Inspenet, October 6, 2023.
Early last Tuesday, wind energy production in Ireland reached a peak of 3,642 MW. Although Storm Agnes brought intense winds across the country, this level of generation was not unusual. What was truly remarkable was that for the first time, this generation exceeded the electricity demand throughout the island.
Justin Moran, Director of External Affairs at Wind Energy Ireland (WEI), described the milestone as a “remarkable achievement for wind farms”.
Ireland marked a milestone
This achievement represents a significant milestone for Ireland, although it is subject to certain considerations; since currently, the country’s electrical grid has a maximum capacity of 75% for renewable energy in its energy mix. This implies that some of the energy is exported to the United Kingdom and therefore Ireland must meet the rest of the demand using fossil energy sources .
This limit has been gradually increasing over the years, rising from 50% to 75% since 2011 and is expected to continue increasing to reach 95% in 2030. The transition to completely renewable energy generation requires adjustments to the country’s electrical infrastructure.
Likewise, the incorporation of electricity from wind and solar farms, as well as from the interconnectors that link the Irish electricity grid with those of other countries, poses significant technical challenges.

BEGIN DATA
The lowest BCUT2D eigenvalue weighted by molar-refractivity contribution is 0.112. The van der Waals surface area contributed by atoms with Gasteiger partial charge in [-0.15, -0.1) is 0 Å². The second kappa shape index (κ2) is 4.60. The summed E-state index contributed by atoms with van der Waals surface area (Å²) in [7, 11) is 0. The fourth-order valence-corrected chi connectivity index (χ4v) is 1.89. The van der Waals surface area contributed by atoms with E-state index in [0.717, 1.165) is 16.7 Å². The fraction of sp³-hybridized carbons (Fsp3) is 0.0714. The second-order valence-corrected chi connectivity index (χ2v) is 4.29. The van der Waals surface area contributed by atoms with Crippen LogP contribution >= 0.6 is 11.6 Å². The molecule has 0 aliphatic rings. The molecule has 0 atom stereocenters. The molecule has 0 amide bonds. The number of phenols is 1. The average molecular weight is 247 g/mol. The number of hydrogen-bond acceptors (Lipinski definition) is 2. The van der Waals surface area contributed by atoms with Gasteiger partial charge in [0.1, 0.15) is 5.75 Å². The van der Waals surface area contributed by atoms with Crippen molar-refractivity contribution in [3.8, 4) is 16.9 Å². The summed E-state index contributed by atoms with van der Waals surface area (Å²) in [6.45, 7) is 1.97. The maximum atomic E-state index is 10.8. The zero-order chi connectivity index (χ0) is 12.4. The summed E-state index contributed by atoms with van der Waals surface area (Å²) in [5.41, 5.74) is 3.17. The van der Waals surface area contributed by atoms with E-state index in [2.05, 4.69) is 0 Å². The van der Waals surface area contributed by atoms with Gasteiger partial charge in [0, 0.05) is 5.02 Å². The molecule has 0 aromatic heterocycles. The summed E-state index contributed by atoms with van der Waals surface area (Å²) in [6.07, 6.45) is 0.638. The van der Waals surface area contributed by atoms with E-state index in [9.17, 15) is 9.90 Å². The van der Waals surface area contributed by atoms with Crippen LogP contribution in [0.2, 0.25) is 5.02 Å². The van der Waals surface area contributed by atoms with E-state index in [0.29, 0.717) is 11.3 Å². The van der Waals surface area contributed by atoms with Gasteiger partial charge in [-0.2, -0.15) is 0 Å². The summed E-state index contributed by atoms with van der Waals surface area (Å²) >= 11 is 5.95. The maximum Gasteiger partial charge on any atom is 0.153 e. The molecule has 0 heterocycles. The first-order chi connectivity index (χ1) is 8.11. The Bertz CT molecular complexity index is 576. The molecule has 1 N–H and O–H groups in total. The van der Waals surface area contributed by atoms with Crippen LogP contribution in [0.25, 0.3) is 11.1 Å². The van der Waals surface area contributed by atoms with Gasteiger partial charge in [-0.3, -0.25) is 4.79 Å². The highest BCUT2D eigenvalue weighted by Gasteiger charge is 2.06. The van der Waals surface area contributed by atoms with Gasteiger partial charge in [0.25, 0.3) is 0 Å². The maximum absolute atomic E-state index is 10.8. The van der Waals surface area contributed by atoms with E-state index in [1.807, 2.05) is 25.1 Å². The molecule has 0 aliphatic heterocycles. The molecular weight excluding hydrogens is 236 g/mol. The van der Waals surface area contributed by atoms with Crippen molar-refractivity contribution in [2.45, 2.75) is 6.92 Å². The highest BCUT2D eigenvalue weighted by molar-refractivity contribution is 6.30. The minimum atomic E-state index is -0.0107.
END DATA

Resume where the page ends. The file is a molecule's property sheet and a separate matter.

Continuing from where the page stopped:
Notably, in early September, Wind Energy Ireland (WEI) reported that new monthly records for wind energy generation had been set in both July and August, surpassing previous marks.
“These are Irish generators that produce energy without burning imported fossil fuels, meaning we can reduce our carbon emissions while reducing our fuel imports ,” said Noel Cunniffe, director general of the wind industry body.
In August, wind energy production saw a 71% increase compared to the same month last year. Additionally, the average wholesale electricity price in Ireland was 72% lower than in August 2022.
The most recent figures indicate that in total, wind farms in the country contributed 32% of the energy in the first eight months of 2023. On days with the highest wind generation, electricity prices decreased on average by 5%, reaching 88.34 euros per megawatt-hour.
In the days when Ireland relied almost entirely on fossil fuels, that cost rose to €123.07 per megawatt-hour.
” Affordability is very important, as is reducing our dependence on fossil fuels ,” Cunniffe added.